P. WILLIAMS: Opposition groups say they have gathered more than 1 million signatures to get a measure on the November ballot that would wipe out today's decision by changing the state constitution to say that marriage can only exist between men and women. Republican Gov. Arnold Schwarzenegger says he would oppose such a move. California now joins Massachusetts in allowing same-sex marriage, but advocates hope the decision will have a more powerful effect nationwide.  That would be tested soon with cases now pending in Connecticut and Iowa and after that, the battle shifts to state legislatures. Pete Williams, NBC News, Washington.

ABC World News with Charles Gibson


CHARLES GIBSON: Welcome to World News. Tonight, the California Supreme Court says gay marriage is constitutional in that state. What's the implication for the rest of the nation?


GIBSON: Good evening, today's 4-3 ruling by the California Supreme Court is clear and it is historic. Gays and lesbians have a constitutional right to marry in California. There's been a ban on same-sex marriage in that state. The court today said that ban violates the “fundamental constitutional right to form a family relationship.” And so, California, for now, becomes the second state to allow same-sex marriage. Massachusetts the other. But the battle over this issue in California will go on. We begin tonight with ABC's Brian Rooney.

ROONEY: A cheer went up outside the courthouse as the decision was announced. It was an emotional moment for same-sex couples who have waited years to be legally married.

UNIDENTIFIED WOMAN: It's an amazing feeling to know that our government is recognizing our relationship and our union.

ROONEY: It was the marriages of same-sex couples in San Francisco's city hall back in 2004 that set California on course for today's decision. The marriages were stopped and a statewide referendum later defined marriage as being only between a man and a woman. It's that law that was overturned today. The court said that continuing the ban would perpetuate the premise, "that gay individuals and same-sex couples are, in some respects, second-class citizens." Opponents, who have argued that this destroys traditional marriage, vowed to fight on.

ANDREW PUGNO, ATTORNEY FOR PROP 22 DEFENSE FUND: The court has exceeded its bounds of what courts do, and they have tried to make social policy rather than interpret the law.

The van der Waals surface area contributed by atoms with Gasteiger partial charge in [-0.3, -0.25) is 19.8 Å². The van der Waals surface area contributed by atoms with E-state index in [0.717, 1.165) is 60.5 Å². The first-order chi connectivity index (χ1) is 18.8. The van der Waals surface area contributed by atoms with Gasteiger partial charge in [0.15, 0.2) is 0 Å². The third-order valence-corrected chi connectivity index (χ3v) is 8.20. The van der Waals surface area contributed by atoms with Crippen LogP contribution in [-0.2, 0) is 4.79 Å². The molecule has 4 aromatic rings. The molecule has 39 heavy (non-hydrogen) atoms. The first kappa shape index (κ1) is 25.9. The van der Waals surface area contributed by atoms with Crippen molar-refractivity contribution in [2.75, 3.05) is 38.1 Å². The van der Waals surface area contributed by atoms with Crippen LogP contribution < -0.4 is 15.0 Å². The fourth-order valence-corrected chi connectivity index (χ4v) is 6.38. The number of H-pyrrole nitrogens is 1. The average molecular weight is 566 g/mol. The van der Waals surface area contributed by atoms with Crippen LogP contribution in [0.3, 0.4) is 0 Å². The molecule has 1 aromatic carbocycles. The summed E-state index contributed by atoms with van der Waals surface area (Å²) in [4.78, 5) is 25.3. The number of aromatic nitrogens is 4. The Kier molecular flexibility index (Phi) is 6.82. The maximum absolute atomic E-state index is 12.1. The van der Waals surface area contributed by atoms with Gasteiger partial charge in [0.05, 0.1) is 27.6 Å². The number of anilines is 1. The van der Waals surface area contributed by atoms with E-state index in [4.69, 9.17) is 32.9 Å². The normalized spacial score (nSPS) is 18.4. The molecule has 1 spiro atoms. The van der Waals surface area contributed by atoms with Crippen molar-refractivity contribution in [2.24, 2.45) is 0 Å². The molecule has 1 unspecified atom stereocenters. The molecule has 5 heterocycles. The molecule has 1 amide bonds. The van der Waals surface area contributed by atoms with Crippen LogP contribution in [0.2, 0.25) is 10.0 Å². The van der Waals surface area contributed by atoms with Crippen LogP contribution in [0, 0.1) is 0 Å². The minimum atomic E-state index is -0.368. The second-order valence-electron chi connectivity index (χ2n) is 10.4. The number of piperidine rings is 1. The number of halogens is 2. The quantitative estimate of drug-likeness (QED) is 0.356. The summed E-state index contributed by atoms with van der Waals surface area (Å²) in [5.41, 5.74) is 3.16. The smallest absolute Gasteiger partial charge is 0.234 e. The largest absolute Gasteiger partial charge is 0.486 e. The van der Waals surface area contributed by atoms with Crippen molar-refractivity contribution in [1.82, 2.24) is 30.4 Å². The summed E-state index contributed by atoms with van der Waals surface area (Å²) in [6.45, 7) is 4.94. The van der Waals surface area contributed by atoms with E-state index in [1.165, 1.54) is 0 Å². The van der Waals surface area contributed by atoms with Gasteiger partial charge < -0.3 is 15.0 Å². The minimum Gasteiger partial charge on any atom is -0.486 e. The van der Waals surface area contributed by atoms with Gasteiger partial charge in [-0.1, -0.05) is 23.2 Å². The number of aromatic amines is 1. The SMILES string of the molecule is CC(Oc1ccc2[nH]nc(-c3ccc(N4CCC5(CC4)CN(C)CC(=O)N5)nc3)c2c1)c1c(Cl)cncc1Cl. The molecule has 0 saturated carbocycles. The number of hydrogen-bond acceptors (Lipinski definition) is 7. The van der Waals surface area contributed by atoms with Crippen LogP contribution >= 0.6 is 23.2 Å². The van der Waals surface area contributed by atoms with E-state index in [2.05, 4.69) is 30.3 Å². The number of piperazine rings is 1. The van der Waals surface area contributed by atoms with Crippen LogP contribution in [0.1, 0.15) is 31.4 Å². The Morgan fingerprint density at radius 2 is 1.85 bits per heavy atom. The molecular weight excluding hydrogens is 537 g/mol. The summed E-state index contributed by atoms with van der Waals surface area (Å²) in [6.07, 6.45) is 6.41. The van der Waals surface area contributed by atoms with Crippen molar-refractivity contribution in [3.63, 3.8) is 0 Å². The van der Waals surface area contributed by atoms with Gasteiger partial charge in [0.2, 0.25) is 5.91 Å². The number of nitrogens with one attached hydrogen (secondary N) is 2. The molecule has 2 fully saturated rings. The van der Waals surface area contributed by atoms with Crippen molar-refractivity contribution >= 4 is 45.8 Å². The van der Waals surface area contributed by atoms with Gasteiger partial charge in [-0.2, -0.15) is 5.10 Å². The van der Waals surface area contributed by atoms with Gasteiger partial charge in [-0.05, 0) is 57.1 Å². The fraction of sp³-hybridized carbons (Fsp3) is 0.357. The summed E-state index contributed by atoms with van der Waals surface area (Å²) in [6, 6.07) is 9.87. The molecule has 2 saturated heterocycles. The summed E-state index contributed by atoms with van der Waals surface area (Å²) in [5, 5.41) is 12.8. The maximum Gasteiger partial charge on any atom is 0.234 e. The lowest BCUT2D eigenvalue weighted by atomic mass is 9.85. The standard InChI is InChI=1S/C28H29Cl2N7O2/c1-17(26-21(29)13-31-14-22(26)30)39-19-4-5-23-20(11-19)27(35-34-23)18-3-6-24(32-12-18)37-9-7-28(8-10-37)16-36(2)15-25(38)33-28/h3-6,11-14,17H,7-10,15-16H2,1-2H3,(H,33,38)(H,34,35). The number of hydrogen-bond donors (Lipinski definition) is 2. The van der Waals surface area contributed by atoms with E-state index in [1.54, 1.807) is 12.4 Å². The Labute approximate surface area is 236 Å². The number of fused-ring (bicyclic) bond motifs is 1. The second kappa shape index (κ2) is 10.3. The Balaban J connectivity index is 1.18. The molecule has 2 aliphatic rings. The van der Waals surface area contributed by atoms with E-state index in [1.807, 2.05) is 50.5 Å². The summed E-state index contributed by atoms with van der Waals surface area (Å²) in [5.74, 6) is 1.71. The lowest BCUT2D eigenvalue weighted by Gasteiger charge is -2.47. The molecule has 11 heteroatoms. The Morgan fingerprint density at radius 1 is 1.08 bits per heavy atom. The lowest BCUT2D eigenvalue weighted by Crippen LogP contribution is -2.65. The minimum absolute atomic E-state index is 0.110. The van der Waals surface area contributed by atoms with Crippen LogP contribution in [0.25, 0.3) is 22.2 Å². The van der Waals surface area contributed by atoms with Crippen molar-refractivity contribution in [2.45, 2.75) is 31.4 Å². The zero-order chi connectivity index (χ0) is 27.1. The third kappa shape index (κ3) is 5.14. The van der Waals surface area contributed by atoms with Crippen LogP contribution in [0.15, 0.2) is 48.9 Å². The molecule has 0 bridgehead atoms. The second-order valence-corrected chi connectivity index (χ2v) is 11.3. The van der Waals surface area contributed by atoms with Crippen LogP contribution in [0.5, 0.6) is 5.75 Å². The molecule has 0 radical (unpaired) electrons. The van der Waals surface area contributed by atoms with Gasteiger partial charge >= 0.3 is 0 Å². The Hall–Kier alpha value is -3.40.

ROONEY: In recent years, 26 states have amended their constitutions to ban same-sex marriage. So, even while California's same-sex marriages may not be recognized by many other states, proponents hope this decision is a trend-setter.

KATE KENDALL, NATIONAL CENTER FOR LESBIAN RIGHTS: The state supreme court of the largest state in the country, with more lesbian and gay people than any other state, the biggest population of voters and Americans of any state, what it signals is that this is a new day.

ROONEY: San Francisco's mayor, who started all this by declaring same-sex marriage legal in his city, presided over a loud celebration at City Hall.

MAYOR GAVIN NEWSOM, SAN FRANCISCO, CALIFORNIA: And by the way, as California goes, so goes the rest of the nation.

ROONEY: Now the marriages could begin after about 30 days, but this does not end the conflict. A constitutional amendment that could end up on the November ballot, Charlie, and if it passes, it would overrule the courts and the legislature and marriage only between man and a woman would be the law of the state.

GIBSON: Brian Rooney, reporting tonight from San Francisco.  Thanks. Well, this issue might impact the presidential campaign so George Stephanopoulos is joining us. It did impact the presidential election in 2004, and that's when, as Brian mentioned, San Francisco was recognizing same-sex marriage.  And it rallied conservatives to George Bush then. Is it likely to impact now?

GEORGE STEPHANOPOULOS, ABC NEW CHIEF WASHINGTON CORRESPONDENT: It's likely to have some impact, Charlie, but not the kind of game-changing issue you might expect, in part because so many states have already banned gay marriages. Now this initiative will likely be on the ballot in California. That could energize conservatives. It's also likely to be on the ballot in Florida and could do the same there.  On the other hand, Sen. McCain wants to reach out to independents, to moderate Republicans, who won't necessarily be energized by this issue. So I don't think he's going to talk about it all that much. And his top supporter in the state of California, Arnold Schwarzenegger, is against the initiative. So you might end up having something of a conspiracy of silence on the issue with neither candidate wanting to talk about it all that much and it could lead to a political wash. In fact, Sen. McCain gave a major speech laying out his first term agenda today and he didn't mention either gay marriage or abortion.